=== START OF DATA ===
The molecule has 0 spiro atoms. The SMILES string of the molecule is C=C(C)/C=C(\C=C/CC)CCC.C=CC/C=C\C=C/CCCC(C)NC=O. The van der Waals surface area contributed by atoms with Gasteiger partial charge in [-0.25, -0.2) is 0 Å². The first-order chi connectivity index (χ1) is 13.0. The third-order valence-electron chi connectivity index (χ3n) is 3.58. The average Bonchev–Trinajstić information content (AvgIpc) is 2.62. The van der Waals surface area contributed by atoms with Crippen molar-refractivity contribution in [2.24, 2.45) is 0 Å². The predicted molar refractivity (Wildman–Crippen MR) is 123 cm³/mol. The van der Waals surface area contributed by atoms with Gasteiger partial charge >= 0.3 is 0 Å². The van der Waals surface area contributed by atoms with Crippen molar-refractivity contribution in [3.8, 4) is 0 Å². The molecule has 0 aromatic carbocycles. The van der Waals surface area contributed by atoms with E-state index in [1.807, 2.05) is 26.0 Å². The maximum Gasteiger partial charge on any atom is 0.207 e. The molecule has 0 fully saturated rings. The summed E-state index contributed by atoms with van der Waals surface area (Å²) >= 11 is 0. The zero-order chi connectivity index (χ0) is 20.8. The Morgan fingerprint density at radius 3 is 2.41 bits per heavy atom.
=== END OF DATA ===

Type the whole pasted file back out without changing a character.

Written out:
The molecule has 0 spiro atoms. The SMILES string of the molecule is C=C(C)/C=C(\C=C/CC)CCC.C=CC/C=C\C=C/CCCC(C)NC=O. The van der Waals surface area contributed by atoms with Gasteiger partial charge in [-0.25, -0.2) is 0 Å². The first-order chi connectivity index (χ1) is 13.0. The third-order valence-electron chi connectivity index (χ3n) is 3.58. The average Bonchev–Trinajstić information content (AvgIpc) is 2.62. The van der Waals surface area contributed by atoms with Crippen molar-refractivity contribution in [2.24, 2.45) is 0 Å². The predicted molar refractivity (Wildman–Crippen MR) is 123 cm³/mol. The van der Waals surface area contributed by atoms with Gasteiger partial charge >= 0.3 is 0 Å². The van der Waals surface area contributed by atoms with Crippen molar-refractivity contribution in [3.8, 4) is 0 Å². The molecule has 0 aromatic carbocycles. The van der Waals surface area contributed by atoms with E-state index in [1.807, 2.05) is 26.0 Å². The maximum Gasteiger partial charge on any atom is 0.207 e. The molecule has 0 fully saturated rings. The summed E-state index contributed by atoms with van der Waals surface area (Å²) >= 11 is 0. The zero-order chi connectivity index (χ0) is 20.8. The Morgan fingerprint density at radius 3 is 2.41 bits per heavy atom.